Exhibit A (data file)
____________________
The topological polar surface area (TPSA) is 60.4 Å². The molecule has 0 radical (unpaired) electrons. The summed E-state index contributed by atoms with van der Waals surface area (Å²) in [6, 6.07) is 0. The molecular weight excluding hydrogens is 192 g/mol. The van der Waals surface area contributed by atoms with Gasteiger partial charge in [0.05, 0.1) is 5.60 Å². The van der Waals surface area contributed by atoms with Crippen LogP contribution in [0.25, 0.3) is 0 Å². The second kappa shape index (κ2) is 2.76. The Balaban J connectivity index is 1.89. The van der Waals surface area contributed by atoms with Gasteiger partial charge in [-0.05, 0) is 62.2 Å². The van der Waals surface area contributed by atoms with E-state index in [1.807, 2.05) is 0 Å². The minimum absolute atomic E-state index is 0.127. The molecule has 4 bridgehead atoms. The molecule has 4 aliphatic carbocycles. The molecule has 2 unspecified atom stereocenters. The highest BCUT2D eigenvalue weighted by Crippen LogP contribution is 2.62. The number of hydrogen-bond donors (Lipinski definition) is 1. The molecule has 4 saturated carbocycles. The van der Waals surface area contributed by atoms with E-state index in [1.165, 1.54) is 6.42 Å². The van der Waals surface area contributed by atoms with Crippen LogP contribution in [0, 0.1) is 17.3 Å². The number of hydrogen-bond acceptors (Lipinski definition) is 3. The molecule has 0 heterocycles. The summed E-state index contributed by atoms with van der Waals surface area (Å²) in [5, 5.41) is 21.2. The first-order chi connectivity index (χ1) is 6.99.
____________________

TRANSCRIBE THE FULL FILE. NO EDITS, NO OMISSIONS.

The topological polar surface area (TPSA) is 60.4 Å². The molecule has 0 radical (unpaired) electrons. The summed E-state index contributed by atoms with van der Waals surface area (Å²) in [6, 6.07) is 0. The molecular weight excluding hydrogens is 192 g/mol. The van der Waals surface area contributed by atoms with Gasteiger partial charge in [0.05, 0.1) is 5.60 Å². The van der Waals surface area contributed by atoms with Crippen LogP contribution in [0.25, 0.3) is 0 Å². The second kappa shape index (κ2) is 2.76. The Balaban J connectivity index is 1.89. The van der Waals surface area contributed by atoms with Gasteiger partial charge in [-0.05, 0) is 62.2 Å². The van der Waals surface area contributed by atoms with E-state index in [1.807, 2.05) is 0 Å². The minimum absolute atomic E-state index is 0.127. The molecule has 4 bridgehead atoms. The molecule has 4 aliphatic carbocycles. The molecule has 2 unspecified atom stereocenters. The highest BCUT2D eigenvalue weighted by Crippen LogP contribution is 2.62. The number of hydrogen-bond donors (Lipinski definition) is 1. The molecule has 4 saturated carbocycles. The van der Waals surface area contributed by atoms with E-state index in [1.165, 1.54) is 6.42 Å². The van der Waals surface area contributed by atoms with Crippen LogP contribution in [0, 0.1) is 17.3 Å². The number of hydrogen-bond acceptors (Lipinski definition) is 3. The molecule has 0 heterocycles. The summed E-state index contributed by atoms with van der Waals surface area (Å²) in [5, 5.41) is 21.2. The first-order chi connectivity index (χ1) is 6.99.